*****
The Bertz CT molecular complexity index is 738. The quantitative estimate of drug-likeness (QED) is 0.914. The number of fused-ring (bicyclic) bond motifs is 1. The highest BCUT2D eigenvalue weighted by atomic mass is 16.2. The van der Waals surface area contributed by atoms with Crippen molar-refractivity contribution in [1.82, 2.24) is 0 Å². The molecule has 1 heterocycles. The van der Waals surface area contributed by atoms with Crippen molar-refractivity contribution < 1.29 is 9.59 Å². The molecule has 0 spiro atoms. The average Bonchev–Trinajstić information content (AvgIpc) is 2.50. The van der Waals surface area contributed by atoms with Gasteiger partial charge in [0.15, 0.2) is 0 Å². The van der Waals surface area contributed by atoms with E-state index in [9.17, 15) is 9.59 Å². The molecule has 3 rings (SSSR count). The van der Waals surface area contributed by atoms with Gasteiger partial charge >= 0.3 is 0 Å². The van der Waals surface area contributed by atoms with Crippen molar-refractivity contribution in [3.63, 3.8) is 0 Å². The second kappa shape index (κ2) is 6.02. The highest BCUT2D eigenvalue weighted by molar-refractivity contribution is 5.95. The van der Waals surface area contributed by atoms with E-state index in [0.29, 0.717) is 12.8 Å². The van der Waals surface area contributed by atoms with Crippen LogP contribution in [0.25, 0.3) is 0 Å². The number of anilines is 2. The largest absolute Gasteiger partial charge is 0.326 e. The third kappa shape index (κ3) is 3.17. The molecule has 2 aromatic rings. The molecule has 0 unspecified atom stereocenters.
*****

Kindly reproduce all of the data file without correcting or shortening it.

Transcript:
The Bertz CT molecular complexity index is 738. The quantitative estimate of drug-likeness (QED) is 0.914. The number of fused-ring (bicyclic) bond motifs is 1. The highest BCUT2D eigenvalue weighted by atomic mass is 16.2. The van der Waals surface area contributed by atoms with Crippen molar-refractivity contribution in [1.82, 2.24) is 0 Å². The molecule has 1 heterocycles. The van der Waals surface area contributed by atoms with Crippen molar-refractivity contribution < 1.29 is 9.59 Å². The molecule has 0 spiro atoms. The average Bonchev–Trinajstić information content (AvgIpc) is 2.50. The van der Waals surface area contributed by atoms with Gasteiger partial charge in [0.15, 0.2) is 0 Å². The van der Waals surface area contributed by atoms with E-state index in [9.17, 15) is 9.59 Å². The molecule has 3 rings (SSSR count). The van der Waals surface area contributed by atoms with Gasteiger partial charge >= 0.3 is 0 Å². The van der Waals surface area contributed by atoms with Crippen molar-refractivity contribution in [3.63, 3.8) is 0 Å². The second kappa shape index (κ2) is 6.02. The highest BCUT2D eigenvalue weighted by molar-refractivity contribution is 5.95. The van der Waals surface area contributed by atoms with E-state index in [0.29, 0.717) is 12.8 Å². The van der Waals surface area contributed by atoms with Crippen LogP contribution in [0.25, 0.3) is 0 Å². The number of anilines is 2. The largest absolute Gasteiger partial charge is 0.326 e. The third kappa shape index (κ3) is 3.17. The molecule has 2 aromatic rings. The molecule has 0 unspecified atom stereocenters.